Bahrain Monitor - A Monthly Newsletter on the Human Rights Situation in Bahrain

Adhering to Human Rights Standards

A Battle to Gain the Trust of International Human Rights Organizations

Developing the human rights and political situation is a battle that must take place within Bahrain itself and not outside it. This is because the main political players are in Bahrain and it is the Bahraini people who will benefit from the development and improvement of the situation.

The reactions of the outside world are merely a symptom of the root of the problem. Therefore, all efforts should be directed at solving the domestic problems and issues.

The political crisis which erupted two years ago has had a negative effect on the Human Rights situation and put Bahrain in the spotlight of foreign media and international organizations. Both parties, the opposition and loyalists, are trying hard to lobby the world behind their respective points of view. To achieve this end, they are prepared to present exaggerated or even fabricated information in order to mobilise international public opinion and gain support for their political positions.

We were hoping that political disagreements will be dealt with locally and that the concerned parties will exert serious efforts in order to reach a political solution to the crisis, as opposed to moving their disagreements abroad in order to score points against each other.

The conduct of both the loyalists and opposition elements during a meeting in Geneva in September 2012 was an example of the lack of respect for the opinions of others. The situation even necessitated the interference of UN security and this negatively affected their credibility. Each party also filed a complaint against the other.

The BHRM believes that the problem in Bahrain is a political one that has human rights implications. Hence all efforts should be concentrated on solving the political issues inside the country. The failure to find a political solution resulted in the problem being transferred abroad within a Human Rights concept. International organizations have become –at least in the eyes of some- part of the political disagreement as they are seen to be supporting one side against the other.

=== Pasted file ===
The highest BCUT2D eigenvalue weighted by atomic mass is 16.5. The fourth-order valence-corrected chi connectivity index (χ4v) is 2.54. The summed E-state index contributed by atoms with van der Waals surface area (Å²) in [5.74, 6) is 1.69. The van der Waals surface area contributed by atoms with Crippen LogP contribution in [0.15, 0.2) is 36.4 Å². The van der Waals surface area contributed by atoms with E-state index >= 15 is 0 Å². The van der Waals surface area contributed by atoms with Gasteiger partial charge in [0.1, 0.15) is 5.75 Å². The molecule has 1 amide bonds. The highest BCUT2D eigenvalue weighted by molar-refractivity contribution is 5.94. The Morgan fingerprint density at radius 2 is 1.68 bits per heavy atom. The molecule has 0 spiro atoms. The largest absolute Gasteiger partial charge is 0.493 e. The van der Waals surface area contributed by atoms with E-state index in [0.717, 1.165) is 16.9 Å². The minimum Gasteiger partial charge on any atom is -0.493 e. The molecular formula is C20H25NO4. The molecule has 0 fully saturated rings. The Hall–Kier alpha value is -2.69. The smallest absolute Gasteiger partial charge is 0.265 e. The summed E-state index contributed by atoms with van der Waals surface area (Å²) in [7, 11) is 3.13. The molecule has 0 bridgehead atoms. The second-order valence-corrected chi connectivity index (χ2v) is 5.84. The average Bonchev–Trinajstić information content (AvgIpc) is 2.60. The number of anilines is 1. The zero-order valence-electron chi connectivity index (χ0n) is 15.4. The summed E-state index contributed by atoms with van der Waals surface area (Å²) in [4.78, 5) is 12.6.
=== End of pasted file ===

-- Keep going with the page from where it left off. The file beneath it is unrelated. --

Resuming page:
Bahraini delegations abroad failed to adhere to human rights standards in dealing with representatives of International Human Rights Institutions and Organisations by either providing incorrect and exaggerated information or inaccurate analysis. For instance, the statements of some international bodies were manipulated in order to make use of them politically. This in turn affected the credibility of these delegations.

On February 15th 2013, during a visit to France, a Bahraini parliamentary delegation met the President of the International Federation for Human Rights FIDH, Mrs Suhair Bal-hassan. The meeting took place at the organisation’s Headquarters with the purpose of discussing the situation in Bahrain. On 19 February 2013 the Bahrain News Agency issued a statement by the Parliament which stated that (The president of FIDH expressed the appreciation of the International Human Rights Organisations of the serious and effective steps taken by Bahrain in implementing the BICI’s recommendations as well as the latest UPR recommendations.)

On the 21st of February 2013, the FIDH, issued a statement denying that quote attributed to its president and stating that the latter has actually expressed concern over the ongoing grave and systematic human rights violations, and over what she views as a failure to effectively implement both Bassiouni’s and the UPR’s recommendations.. FIDH kindly advised the authorities to allocate the State’s resources to addressing the deep human rights crisis rather than to misleading PR campaigns.